At the risk of sounding sacrilegious, I have to confess there is
something I love as much (or even more) than books. Music. As an art
form, music is powerful beyond all reason, but elusive and fleeting as
well. Though attempts to capture its impact in print are laden with
challenges, this beautiful love song of a novel succeeds brilliantly.
Julian Donohue is a middle-aged advertising producer whose marriage is
in ruins, when he stumbles into a bar and discovers Cait O’Dwyer, an
Irish singer on the cusp of superstardom. Their courtship is bizarre and
unlikely, but reason has little to do with passion. The Song is You is a
bittersweet and thoroughly entertaining evocation of music as
soundtrack to our emotional lives. A Hudson Booksellers Best Book of
— Sara, Atlanta
Each song on Julian’s iPod, “that greatest of all human inventions,” is a touchstone. There are songs for the girls from when he was single, there’s the one for the day he met his wife-to-be, there’s one for the day his son was born. But when Julian’s family falls apart, even music loses its hold on him.
Until one snowy night in Brooklyn, when his life’s soundtrack—and life itself—start to play again. Julian stumbles into a bar and sees Cait O’Dwyer, a flame-haired Irish rock singer, performing with her band, and a strange and unlikely love affair is ignited. Over the next few months, Julian and Cait’s passion plays out, though they never meet. What follows is a heartbreaking dark comedy, the tenderest of love stories, and a perfectly observed tale of the way we live now.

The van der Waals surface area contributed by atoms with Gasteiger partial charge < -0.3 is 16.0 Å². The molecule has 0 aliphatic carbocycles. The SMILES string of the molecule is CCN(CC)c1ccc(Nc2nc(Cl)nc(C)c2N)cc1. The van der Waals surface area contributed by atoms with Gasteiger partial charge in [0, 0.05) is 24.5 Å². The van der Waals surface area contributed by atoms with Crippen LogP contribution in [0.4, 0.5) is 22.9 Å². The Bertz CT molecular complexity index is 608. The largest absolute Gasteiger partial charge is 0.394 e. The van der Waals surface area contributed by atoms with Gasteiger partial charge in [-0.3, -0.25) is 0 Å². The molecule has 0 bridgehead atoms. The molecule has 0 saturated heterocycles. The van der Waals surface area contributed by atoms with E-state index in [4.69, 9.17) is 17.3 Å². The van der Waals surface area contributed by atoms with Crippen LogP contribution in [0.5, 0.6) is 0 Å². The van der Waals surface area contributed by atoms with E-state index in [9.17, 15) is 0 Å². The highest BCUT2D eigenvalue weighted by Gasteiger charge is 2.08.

About the Author
Arthur Phillips is the internationally bestselling author of three New York Times Notable Books—Prague, the winner of the Los Angeles Times/Art Seidenbaum Award for First Fiction; The Song Is You; and The Tragedy of Arthur—and The Egyptologist. He lives in New York.
“One of the best writers in America.”—Washington Post Book World
“Life is a tragedy for those who feel and a comedy for those who think, and for those of us who try to think and feel, The Song Is You captures the flip sides of life at middle age pretty much perfectly. Arthur Phillips is that rare thing among fiction writers, a wise guy who’s also wise.”—Kurt Andersen
“Impossible to put down.”—New York Times Book Review
“Daring . . . [an] incandescent new novel . . . richly human, filled with unexpected grace . . . A burning urgency animates the tale.”—Washington Post
“Phillips’s sparkling prose makes for a seriously fun read.”—San Francisco Chronicle
“This is the kind of novel you wait for, mostly in vain. Now that it has arrived, Phillips takes his place . . . with the likes of Zadie Smith, Jonathan Lethem, and the late David Foster Wallace—twenty-first century authors, in short, who can simply blow you away with what’s happening on their pages.”—Buffalo News
“An ambitious story of love and obsession [that] showcases Phillips’s gift for plumbing the depths of grief and emotional fragility.”—USA Today
“Captivating . . . This book is itself a flowing, lyrical arrangement—the words almost begging to be read (or sung) aloud.”—Elle